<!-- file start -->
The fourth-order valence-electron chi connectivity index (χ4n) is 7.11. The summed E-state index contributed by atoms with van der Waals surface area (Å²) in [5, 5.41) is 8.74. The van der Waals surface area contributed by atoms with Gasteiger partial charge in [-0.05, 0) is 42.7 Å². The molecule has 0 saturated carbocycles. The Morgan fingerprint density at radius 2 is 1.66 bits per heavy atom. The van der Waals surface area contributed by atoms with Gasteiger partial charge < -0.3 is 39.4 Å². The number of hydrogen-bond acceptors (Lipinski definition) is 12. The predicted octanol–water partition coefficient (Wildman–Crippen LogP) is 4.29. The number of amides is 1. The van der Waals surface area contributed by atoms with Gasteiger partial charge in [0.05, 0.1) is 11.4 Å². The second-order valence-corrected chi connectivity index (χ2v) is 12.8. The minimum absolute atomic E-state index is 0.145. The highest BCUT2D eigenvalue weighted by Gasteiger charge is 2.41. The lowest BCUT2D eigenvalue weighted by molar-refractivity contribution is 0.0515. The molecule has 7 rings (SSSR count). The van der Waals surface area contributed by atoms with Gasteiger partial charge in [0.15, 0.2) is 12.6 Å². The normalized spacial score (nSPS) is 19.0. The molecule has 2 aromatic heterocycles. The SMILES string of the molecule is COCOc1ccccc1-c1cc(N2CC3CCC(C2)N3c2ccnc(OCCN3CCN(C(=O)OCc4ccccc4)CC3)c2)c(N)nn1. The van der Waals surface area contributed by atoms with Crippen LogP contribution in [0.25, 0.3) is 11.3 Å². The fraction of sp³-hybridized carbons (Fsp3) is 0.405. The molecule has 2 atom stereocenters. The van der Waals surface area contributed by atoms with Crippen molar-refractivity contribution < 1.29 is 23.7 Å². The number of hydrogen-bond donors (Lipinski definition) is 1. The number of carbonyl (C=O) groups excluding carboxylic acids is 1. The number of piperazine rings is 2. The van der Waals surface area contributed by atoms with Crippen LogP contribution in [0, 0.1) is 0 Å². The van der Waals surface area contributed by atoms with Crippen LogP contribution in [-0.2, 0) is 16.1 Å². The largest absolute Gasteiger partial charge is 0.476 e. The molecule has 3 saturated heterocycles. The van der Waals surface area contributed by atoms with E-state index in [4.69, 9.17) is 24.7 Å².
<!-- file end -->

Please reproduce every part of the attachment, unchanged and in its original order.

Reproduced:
The fourth-order valence-electron chi connectivity index (χ4n) is 7.11. The summed E-state index contributed by atoms with van der Waals surface area (Å²) in [5, 5.41) is 8.74. The van der Waals surface area contributed by atoms with Gasteiger partial charge in [-0.05, 0) is 42.7 Å². The molecule has 0 saturated carbocycles. The Morgan fingerprint density at radius 2 is 1.66 bits per heavy atom. The van der Waals surface area contributed by atoms with Gasteiger partial charge < -0.3 is 39.4 Å². The number of hydrogen-bond acceptors (Lipinski definition) is 12. The predicted octanol–water partition coefficient (Wildman–Crippen LogP) is 4.29. The number of amides is 1. The van der Waals surface area contributed by atoms with Gasteiger partial charge in [0.05, 0.1) is 11.4 Å². The second-order valence-corrected chi connectivity index (χ2v) is 12.8. The minimum absolute atomic E-state index is 0.145. The highest BCUT2D eigenvalue weighted by Gasteiger charge is 2.41. The lowest BCUT2D eigenvalue weighted by molar-refractivity contribution is 0.0515. The molecule has 7 rings (SSSR count). The van der Waals surface area contributed by atoms with Gasteiger partial charge in [0.15, 0.2) is 12.6 Å². The normalized spacial score (nSPS) is 19.0. The molecule has 2 aromatic heterocycles. The SMILES string of the molecule is COCOc1ccccc1-c1cc(N2CC3CCC(C2)N3c2ccnc(OCCN3CCN(C(=O)OCc4ccccc4)CC3)c2)c(N)nn1. The van der Waals surface area contributed by atoms with Crippen LogP contribution in [0.25, 0.3) is 11.3 Å². The fraction of sp³-hybridized carbons (Fsp3) is 0.405. The molecule has 2 atom stereocenters. The van der Waals surface area contributed by atoms with Crippen molar-refractivity contribution < 1.29 is 23.7 Å². The number of hydrogen-bond donors (Lipinski definition) is 1. The number of carbonyl (C=O) groups excluding carboxylic acids is 1. The number of piperazine rings is 2. The van der Waals surface area contributed by atoms with Crippen LogP contribution in [0, 0.1) is 0 Å². The van der Waals surface area contributed by atoms with Crippen LogP contribution in [-0.2, 0) is 16.1 Å². The largest absolute Gasteiger partial charge is 0.476 e. The molecule has 3 saturated heterocycles. The van der Waals surface area contributed by atoms with E-state index in [4.69, 9.17) is 24.7 Å².